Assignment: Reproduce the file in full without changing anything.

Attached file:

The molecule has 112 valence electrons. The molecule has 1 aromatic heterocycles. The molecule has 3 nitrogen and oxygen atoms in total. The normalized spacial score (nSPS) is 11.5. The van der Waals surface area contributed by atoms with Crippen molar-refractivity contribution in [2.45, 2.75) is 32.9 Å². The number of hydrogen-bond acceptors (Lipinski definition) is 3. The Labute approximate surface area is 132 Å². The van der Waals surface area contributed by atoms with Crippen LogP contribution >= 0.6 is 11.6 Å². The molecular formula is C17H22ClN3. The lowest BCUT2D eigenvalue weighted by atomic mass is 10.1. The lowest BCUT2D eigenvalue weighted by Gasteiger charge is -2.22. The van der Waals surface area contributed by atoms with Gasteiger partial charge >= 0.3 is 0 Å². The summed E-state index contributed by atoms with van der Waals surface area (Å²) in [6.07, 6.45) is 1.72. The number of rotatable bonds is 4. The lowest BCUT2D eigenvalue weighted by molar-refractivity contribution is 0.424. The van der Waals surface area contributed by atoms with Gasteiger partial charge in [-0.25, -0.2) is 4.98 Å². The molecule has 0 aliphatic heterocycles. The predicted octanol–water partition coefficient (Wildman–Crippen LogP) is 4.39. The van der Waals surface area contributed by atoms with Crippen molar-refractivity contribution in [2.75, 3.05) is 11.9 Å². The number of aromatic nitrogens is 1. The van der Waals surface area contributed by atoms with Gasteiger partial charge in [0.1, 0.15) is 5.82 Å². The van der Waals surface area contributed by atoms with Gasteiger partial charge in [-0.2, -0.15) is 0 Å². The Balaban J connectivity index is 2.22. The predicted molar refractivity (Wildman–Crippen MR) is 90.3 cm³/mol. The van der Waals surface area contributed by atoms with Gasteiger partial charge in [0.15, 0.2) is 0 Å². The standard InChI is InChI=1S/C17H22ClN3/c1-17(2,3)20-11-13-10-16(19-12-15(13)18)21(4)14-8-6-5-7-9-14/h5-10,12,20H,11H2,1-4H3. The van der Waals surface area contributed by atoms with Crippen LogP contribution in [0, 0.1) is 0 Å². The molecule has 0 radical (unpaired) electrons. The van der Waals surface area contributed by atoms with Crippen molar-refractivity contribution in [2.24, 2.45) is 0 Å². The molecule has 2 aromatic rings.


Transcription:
The molecule has 112 valence electrons. The molecule has 1 aromatic heterocycles. The molecule has 3 nitrogen and oxygen atoms in total. The normalized spacial score (nSPS) is 11.5. The van der Waals surface area contributed by atoms with Crippen molar-refractivity contribution in [2.45, 2.75) is 32.9 Å². The number of hydrogen-bond acceptors (Lipinski definition) is 3. The Labute approximate surface area is 132 Å². The van der Waals surface area contributed by atoms with Crippen LogP contribution >= 0.6 is 11.6 Å². The molecular formula is C17H22ClN3. The lowest BCUT2D eigenvalue weighted by atomic mass is 10.1. The lowest BCUT2D eigenvalue weighted by Gasteiger charge is -2.22. The van der Waals surface area contributed by atoms with Gasteiger partial charge >= 0.3 is 0 Å². The summed E-state index contributed by atoms with van der Waals surface area (Å²) in [6.07, 6.45) is 1.72. The number of rotatable bonds is 4. The lowest BCUT2D eigenvalue weighted by molar-refractivity contribution is 0.424. The van der Waals surface area contributed by atoms with Gasteiger partial charge in [-0.25, -0.2) is 4.98 Å². The molecule has 0 aliphatic heterocycles. The predicted octanol–water partition coefficient (Wildman–Crippen LogP) is 4.39. The van der Waals surface area contributed by atoms with Crippen molar-refractivity contribution in [2.75, 3.05) is 11.9 Å². The number of aromatic nitrogens is 1. The van der Waals surface area contributed by atoms with Gasteiger partial charge in [0.1, 0.15) is 5.82 Å². The van der Waals surface area contributed by atoms with Gasteiger partial charge in [-0.2, -0.15) is 0 Å². The Balaban J connectivity index is 2.22. The predicted molar refractivity (Wildman–Crippen MR) is 90.3 cm³/mol. The van der Waals surface area contributed by atoms with Gasteiger partial charge in [0.15, 0.2) is 0 Å². The standard InChI is InChI=1S/C17H22ClN3/c1-17(2,3)20-11-13-10-16(19-12-15(13)18)21(4)14-8-6-5-7-9-14/h5-10,12,20H,11H2,1-4H3. The van der Waals surface area contributed by atoms with Crippen LogP contribution in [0, 0.1) is 0 Å². The molecule has 0 radical (unpaired) electrons. The van der Waals surface area contributed by atoms with Crippen molar-refractivity contribution in [2.24, 2.45) is 0 Å². The molecule has 2 aromatic rings.